As for my own place in this heritage, I'm beginning to see that my figures just aren't going to be as fluid, dynamic or muscular as those of Frazetta or Williams, and that's ok, even though I always imagined them that way. And of course they will change as I learn anatomy and the rest of it better. But I think I see something else in my work, that's hard to define. It seems to be more about character and atmosphere. But I won't try to define it or categorize it now - that would only be self-defeating. It will grow best if left to its own devices with no attempts to analyze it or control it. But I do think it's an important step that I now understand I don't need to be just the way I used to think I would. Let it evolve…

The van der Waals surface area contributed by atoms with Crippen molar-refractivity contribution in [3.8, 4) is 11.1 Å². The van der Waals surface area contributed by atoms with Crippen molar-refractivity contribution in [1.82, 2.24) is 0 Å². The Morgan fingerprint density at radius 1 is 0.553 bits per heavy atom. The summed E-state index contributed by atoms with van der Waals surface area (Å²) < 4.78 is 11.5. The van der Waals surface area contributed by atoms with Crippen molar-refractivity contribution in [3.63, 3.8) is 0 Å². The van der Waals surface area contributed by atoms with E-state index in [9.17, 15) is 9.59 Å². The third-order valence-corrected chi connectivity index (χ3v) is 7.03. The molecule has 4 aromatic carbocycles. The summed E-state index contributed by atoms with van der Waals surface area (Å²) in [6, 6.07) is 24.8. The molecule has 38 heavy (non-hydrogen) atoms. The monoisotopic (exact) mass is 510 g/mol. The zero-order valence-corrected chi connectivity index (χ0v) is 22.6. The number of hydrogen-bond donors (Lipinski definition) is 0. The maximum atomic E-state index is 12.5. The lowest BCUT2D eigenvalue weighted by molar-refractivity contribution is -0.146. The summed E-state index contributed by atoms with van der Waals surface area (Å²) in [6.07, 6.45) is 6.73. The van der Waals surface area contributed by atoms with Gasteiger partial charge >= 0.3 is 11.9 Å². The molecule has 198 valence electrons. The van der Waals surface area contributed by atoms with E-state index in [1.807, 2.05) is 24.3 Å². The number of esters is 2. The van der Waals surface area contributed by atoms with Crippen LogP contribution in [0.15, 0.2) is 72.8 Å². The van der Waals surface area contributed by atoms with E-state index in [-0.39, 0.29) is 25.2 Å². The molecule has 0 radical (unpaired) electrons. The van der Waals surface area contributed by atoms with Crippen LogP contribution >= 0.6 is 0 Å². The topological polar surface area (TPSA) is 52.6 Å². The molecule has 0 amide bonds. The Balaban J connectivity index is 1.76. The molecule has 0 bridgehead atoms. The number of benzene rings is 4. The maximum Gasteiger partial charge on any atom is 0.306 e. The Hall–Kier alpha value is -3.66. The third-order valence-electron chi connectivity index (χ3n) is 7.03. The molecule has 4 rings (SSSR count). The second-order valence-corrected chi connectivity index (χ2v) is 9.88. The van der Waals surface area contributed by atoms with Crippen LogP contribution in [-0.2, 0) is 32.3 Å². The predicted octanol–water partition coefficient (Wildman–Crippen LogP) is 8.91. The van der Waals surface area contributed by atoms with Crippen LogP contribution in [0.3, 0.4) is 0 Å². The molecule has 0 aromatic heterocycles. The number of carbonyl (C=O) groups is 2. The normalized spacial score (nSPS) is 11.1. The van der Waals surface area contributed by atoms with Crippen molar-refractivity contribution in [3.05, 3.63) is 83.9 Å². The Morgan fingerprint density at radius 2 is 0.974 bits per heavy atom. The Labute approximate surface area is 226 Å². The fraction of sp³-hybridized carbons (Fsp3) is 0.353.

Saturday, October 25, 2014


I never intended to work on this one any more, but I used the drawing to play around with gradient maps from the last post and ended up with the above. Thought it had some potential, so started painting over it, loose and with no regard for drawing, strictly painting.

There's a lot I like about it so far.

Gradient Maps & Layer Masks



Friday, October 24, 2014

Sleeping sickness

Don't know what the heck was wrong with me but for the last 4 days or so I was incredibly sleepy all the time - so much so that whenever I would sit down to draw I'd nod off in seconds. Could not seem to get enough sleep, and had absolutely no ability to concentrate. The 1st page of Bridgman was done on the 1st day of the malady (just the left leaf), and I decided it was impossible to draw until it had passed. The 2 pages of quick figures were done during it, in moments when I had a little burst of energy. Then finally yesterday I went to bed super early and slept like Rip Van Winkle, and today I feel much better. Weird - psychosomatic? I don't think so, but I could be wrong.